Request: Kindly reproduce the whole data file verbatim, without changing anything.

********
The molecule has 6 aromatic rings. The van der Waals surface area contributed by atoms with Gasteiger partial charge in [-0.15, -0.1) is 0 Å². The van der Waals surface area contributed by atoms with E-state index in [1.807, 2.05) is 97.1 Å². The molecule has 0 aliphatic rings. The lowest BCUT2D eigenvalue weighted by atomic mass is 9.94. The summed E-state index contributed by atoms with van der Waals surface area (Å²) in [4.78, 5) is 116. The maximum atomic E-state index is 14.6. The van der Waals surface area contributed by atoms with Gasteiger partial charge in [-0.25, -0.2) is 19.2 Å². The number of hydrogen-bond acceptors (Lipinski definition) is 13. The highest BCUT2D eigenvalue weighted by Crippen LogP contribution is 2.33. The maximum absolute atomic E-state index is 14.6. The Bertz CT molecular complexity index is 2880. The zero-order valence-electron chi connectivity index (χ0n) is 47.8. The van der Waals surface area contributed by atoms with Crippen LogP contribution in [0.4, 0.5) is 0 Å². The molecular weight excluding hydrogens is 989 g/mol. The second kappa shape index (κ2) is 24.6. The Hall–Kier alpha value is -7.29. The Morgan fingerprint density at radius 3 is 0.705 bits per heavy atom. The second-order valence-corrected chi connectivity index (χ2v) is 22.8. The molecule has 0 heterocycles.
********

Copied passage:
The molecule has 6 aromatic rings. The van der Waals surface area contributed by atoms with Gasteiger partial charge in [-0.15, -0.1) is 0 Å². The van der Waals surface area contributed by atoms with E-state index in [1.807, 2.05) is 97.1 Å². The molecule has 0 aliphatic rings. The lowest BCUT2D eigenvalue weighted by atomic mass is 9.94. The summed E-state index contributed by atoms with van der Waals surface area (Å²) in [4.78, 5) is 116. The maximum atomic E-state index is 14.6. The van der Waals surface area contributed by atoms with Gasteiger partial charge in [-0.25, -0.2) is 19.2 Å². The number of hydrogen-bond acceptors (Lipinski definition) is 13. The highest BCUT2D eigenvalue weighted by Crippen LogP contribution is 2.33. The maximum absolute atomic E-state index is 14.6. The Bertz CT molecular complexity index is 2880. The zero-order valence-electron chi connectivity index (χ0n) is 47.8. The van der Waals surface area contributed by atoms with Crippen LogP contribution in [0.4, 0.5) is 0 Å². The molecular weight excluding hydrogens is 989 g/mol. The second kappa shape index (κ2) is 24.6. The Hall–Kier alpha value is -7.29. The Morgan fingerprint density at radius 3 is 0.705 bits per heavy atom. The second-order valence-corrected chi connectivity index (χ2v) is 22.8. The molecule has 0 heterocycles.